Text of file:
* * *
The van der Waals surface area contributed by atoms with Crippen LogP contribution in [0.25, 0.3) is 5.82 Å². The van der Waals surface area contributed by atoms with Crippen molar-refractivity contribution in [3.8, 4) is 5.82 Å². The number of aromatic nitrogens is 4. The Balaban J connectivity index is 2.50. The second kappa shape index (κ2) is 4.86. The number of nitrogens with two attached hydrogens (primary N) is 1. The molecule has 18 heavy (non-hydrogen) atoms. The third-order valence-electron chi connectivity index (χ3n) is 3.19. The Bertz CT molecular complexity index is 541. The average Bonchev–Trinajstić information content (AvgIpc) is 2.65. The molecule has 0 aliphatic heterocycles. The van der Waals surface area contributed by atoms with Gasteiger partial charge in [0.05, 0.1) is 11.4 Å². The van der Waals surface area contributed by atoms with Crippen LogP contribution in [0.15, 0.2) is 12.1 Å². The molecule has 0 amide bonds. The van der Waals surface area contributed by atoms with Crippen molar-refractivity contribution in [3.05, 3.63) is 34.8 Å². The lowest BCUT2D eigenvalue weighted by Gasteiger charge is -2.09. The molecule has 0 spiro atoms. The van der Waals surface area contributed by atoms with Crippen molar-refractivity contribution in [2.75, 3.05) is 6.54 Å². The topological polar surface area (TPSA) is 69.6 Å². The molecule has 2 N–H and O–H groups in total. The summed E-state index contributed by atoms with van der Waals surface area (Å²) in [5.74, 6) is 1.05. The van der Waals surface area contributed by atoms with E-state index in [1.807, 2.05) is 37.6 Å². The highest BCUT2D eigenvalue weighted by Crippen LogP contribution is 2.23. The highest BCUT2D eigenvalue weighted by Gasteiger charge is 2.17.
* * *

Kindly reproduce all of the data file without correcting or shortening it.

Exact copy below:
The van der Waals surface area contributed by atoms with Crippen LogP contribution in [0.25, 0.3) is 5.82 Å². The van der Waals surface area contributed by atoms with Crippen molar-refractivity contribution in [3.8, 4) is 5.82 Å². The number of aromatic nitrogens is 4. The Balaban J connectivity index is 2.50. The second kappa shape index (κ2) is 4.86. The number of nitrogens with two attached hydrogens (primary N) is 1. The molecule has 18 heavy (non-hydrogen) atoms. The third-order valence-electron chi connectivity index (χ3n) is 3.19. The Bertz CT molecular complexity index is 541. The average Bonchev–Trinajstić information content (AvgIpc) is 2.65. The molecule has 0 aliphatic heterocycles. The van der Waals surface area contributed by atoms with Gasteiger partial charge in [0.05, 0.1) is 11.4 Å². The van der Waals surface area contributed by atoms with Crippen LogP contribution in [0.15, 0.2) is 12.1 Å². The molecule has 0 amide bonds. The van der Waals surface area contributed by atoms with Crippen molar-refractivity contribution in [3.05, 3.63) is 34.8 Å². The lowest BCUT2D eigenvalue weighted by Gasteiger charge is -2.09. The molecule has 0 spiro atoms. The van der Waals surface area contributed by atoms with Crippen molar-refractivity contribution in [2.75, 3.05) is 6.54 Å². The topological polar surface area (TPSA) is 69.6 Å². The molecule has 2 N–H and O–H groups in total. The summed E-state index contributed by atoms with van der Waals surface area (Å²) in [5.74, 6) is 1.05. The van der Waals surface area contributed by atoms with E-state index in [1.807, 2.05) is 37.6 Å². The highest BCUT2D eigenvalue weighted by Crippen LogP contribution is 2.23. The highest BCUT2D eigenvalue weighted by Gasteiger charge is 2.17.